Accelerate Fellowship: A pipeline to excellence in education
For 26 years, Teach For America has trained and supported college graduates who have accepted their offer to teach. TFA’s mission is to provide all students with access to an excellent education. In 2016, TFA had 3400 Corps members teaching in schools throughout the U.S. These first-year teachers hailed from over 740 colleges and universities. TFA currently boasts more than 50,000 alumni, with nearly 70 percent still working in education.
This summer, TFA kicked off their newest initiative, the Accelerate Fellowship program. After a one-week orientation in Los Angeles, the 37 college students selected for this paid fellowship met with executives, industry innovators, and community leaders to develop real solutions to issues that affect education in three communities: Los Angeles, New Orleans, and the Rio Grande Valley. The fellows worked in each community for two weeks.
“TFA hopes to inspire students to become advocates for educational equity, realizing the impact they can make while simultaneously adding capacity to our partner organizations and TFA’s alumni work,” said Apollonia Gallegos, managing director of recruitment and early engagement.
Jon Stevens, managing director of development and strategies for TFA in the Valley, described the program as a “pipeline” giving TFA “access to education’s bright, promising leaders who will choose careers that have a social impact.”
Now, meet six of the 2017 Accelerate Fellowship Fellows:
Ana is a senior at Yale. Born in Brazil, she lived in Valenzuela for eight years, in Panama for two years, and then in Cincinnati, where she graduated from high school and where her family still lives.
Ana felt the greatest inspiration during the fellows’ two weeks in the RGV. The issue presented to them here involved educational issues undocumented students face and how school districts can insure they receive the support they need. The fellows worked with professors at the The University of Texas Rio Grande Valley’s B3 Institute, where the focus is on making the university a bilingual, bicultural, and biliterate institution. The fellows helped B3 Institute staff develop a 44-page training module for university professors as UTRGV strives to become the first university to offer a bilingual program.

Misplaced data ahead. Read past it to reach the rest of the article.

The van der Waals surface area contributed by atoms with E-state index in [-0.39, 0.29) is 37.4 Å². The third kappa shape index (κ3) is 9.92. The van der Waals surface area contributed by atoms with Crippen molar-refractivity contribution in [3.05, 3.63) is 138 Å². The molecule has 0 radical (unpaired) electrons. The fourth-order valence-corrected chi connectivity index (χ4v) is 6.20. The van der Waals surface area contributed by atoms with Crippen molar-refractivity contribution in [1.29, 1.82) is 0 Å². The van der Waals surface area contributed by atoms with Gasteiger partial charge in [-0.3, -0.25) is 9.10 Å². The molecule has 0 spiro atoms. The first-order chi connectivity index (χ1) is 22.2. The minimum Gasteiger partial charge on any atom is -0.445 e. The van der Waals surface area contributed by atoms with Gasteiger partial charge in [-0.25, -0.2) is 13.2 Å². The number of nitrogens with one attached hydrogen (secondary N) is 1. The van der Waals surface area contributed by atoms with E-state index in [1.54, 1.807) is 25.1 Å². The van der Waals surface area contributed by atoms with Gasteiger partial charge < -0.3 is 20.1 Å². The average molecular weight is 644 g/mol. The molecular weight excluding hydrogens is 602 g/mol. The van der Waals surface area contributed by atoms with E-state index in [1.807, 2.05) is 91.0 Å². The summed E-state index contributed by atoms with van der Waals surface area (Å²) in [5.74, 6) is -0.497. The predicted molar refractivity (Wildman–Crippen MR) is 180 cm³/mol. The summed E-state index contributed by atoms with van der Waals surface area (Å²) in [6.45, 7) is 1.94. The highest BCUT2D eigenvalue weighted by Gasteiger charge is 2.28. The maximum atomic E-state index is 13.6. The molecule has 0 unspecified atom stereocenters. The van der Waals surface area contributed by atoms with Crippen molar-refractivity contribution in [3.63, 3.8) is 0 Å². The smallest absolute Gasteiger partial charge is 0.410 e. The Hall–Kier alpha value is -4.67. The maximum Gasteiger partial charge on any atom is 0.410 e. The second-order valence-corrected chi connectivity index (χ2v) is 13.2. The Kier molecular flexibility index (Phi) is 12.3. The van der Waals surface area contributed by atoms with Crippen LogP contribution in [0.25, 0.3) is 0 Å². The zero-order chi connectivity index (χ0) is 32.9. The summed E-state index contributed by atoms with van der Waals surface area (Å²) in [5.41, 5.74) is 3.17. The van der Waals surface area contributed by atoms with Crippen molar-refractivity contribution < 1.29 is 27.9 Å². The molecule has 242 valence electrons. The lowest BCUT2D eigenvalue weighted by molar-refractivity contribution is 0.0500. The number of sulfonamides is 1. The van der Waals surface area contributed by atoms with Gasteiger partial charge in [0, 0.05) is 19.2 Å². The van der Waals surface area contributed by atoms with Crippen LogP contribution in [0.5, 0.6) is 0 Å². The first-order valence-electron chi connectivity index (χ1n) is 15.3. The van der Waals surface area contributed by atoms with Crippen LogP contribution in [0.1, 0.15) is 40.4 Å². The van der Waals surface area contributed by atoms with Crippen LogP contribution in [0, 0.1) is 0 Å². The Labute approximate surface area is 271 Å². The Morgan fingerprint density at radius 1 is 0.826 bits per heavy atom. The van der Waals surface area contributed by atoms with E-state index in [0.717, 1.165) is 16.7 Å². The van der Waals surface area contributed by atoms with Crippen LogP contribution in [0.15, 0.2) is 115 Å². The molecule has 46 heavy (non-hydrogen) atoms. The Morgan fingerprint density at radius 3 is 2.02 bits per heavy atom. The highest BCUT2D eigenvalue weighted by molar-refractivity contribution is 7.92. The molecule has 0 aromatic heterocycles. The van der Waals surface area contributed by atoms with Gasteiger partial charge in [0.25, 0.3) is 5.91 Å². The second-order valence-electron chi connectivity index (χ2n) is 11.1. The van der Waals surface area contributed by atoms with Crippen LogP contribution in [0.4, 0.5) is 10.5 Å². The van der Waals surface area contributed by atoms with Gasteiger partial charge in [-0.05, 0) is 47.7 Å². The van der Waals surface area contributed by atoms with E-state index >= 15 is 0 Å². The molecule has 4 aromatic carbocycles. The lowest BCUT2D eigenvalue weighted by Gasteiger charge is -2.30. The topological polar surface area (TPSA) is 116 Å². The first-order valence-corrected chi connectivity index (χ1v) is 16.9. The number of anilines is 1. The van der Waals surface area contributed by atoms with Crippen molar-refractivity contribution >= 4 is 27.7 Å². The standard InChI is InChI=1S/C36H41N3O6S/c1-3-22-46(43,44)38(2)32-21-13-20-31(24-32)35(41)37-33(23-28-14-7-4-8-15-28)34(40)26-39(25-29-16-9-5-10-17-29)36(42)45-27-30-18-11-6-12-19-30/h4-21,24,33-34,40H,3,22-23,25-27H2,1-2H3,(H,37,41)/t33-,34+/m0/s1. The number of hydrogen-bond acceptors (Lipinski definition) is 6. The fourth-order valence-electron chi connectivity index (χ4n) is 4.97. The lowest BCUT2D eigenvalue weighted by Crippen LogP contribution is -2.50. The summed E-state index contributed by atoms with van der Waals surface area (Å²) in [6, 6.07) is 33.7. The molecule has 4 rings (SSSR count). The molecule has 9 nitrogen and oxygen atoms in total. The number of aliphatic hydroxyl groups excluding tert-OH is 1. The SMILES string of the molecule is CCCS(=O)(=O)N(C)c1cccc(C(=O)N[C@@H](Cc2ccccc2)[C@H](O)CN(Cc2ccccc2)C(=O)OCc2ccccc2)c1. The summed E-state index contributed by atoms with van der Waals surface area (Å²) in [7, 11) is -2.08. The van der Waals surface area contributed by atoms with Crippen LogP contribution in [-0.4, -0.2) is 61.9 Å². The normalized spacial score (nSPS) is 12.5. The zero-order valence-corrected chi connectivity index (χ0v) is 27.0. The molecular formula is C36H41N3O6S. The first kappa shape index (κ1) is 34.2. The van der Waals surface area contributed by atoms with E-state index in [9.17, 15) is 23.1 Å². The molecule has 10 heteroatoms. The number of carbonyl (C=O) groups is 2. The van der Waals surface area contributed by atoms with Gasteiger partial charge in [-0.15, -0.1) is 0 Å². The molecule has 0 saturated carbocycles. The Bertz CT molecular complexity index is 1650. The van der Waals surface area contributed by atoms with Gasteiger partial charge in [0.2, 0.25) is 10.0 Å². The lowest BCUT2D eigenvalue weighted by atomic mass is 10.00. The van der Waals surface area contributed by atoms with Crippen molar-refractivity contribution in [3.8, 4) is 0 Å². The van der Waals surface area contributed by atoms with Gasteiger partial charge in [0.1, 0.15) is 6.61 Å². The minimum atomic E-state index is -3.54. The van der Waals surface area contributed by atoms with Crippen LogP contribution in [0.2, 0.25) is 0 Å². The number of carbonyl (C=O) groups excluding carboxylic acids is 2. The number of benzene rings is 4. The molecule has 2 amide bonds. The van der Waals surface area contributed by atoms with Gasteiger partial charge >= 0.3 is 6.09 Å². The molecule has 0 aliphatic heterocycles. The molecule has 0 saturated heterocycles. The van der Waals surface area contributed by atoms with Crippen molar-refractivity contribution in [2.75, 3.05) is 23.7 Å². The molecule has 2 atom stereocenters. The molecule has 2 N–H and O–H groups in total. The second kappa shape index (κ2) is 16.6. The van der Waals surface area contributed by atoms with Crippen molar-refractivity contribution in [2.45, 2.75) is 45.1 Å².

“It was life-changing to see the actual physical product we created,” Ana said. “It was a journey of discovering the importance of language and what it means to have language as an identity marker.” The fellows hope their product will convince professors that bilingualism is critical.
Ana, who is multi-lingual, learned a lot about herself during this process, too. “What I’ve really learned is that speaking other languages is not just a marketable asset. It’s who I am and where I come from.”
Ana has no doubt what she wants to do when she graduates.
“I want to teach,” she said.
Jessica is a senior at Michigan State University. From Mission, she went to high school in La Joya and graduated from Juarez-Lincoln High School. Jessica first declared elementary education as her major. However, despite her high grades, one test stood between her and continuing in the program, and she did not master it.
“This just solidified my desire to teach,” Jessica said. Jessica had to officially switch majors. She chose social relations and policy.
Jessica, too, felt the two weeks in the RGV had the greatest impact on her.
“It shaped the way I thought about the Valley because in the week we spent at UTRGV, I learned so much about the community I am from,” she said. “It was very emotional. It made me think about why it’s important to teach kids through a culturally relevant pedagogy.”
Jessica’s desire to teach began in third grade when she landed in the classroom of TFA teacher Madeline “Maddy” Mavrogordato. Her influence reached far beyond that wonderful year in third grade, although she left the Valley and later earned her PhD at Vanderbilt University.
“She came here every other summer to visit me and other kids from that class,” Jessica said. “She bought me books and school supplies.”
Then, during Jessica’s junior year in high school, her mother reached out to Maddy, now a professor at Michigan State University in the Department of Educational Administration, for help with the college application process.
“She flew me to Michigan, and I fell in love with Michigan State,” Jessica said.
Jessica’s setback at the university, along with her Accelerate Fellowship experience, solidified her desire to teach but completely changed her mind about where.
“I didn’t plan to come back to the Valley,” Jessica said. “Now I know I need to come back because I can relate to these kids. I had a teacher who put in the time and effort and raised the expectations for me. I can make a difference to kids who might be my own neighbors.”
Brennan is from Nashville, Tennessee and is a senior at Duke University. He is majoring in history and African American studies, and minoring in education. He plans to work in school leadership.
Brennan said the Fellows’ two weeks in Los Angeles impacted him the most. Their focus there was how the community could insure that students and their parents have access to true school choice.
“We learned about the polarization that exists between traditional schools and charter schools,” Brennan said.
For him, the most impactful lesson came from the discovery that, for parents, the choice was not based on systemic issues within the schools.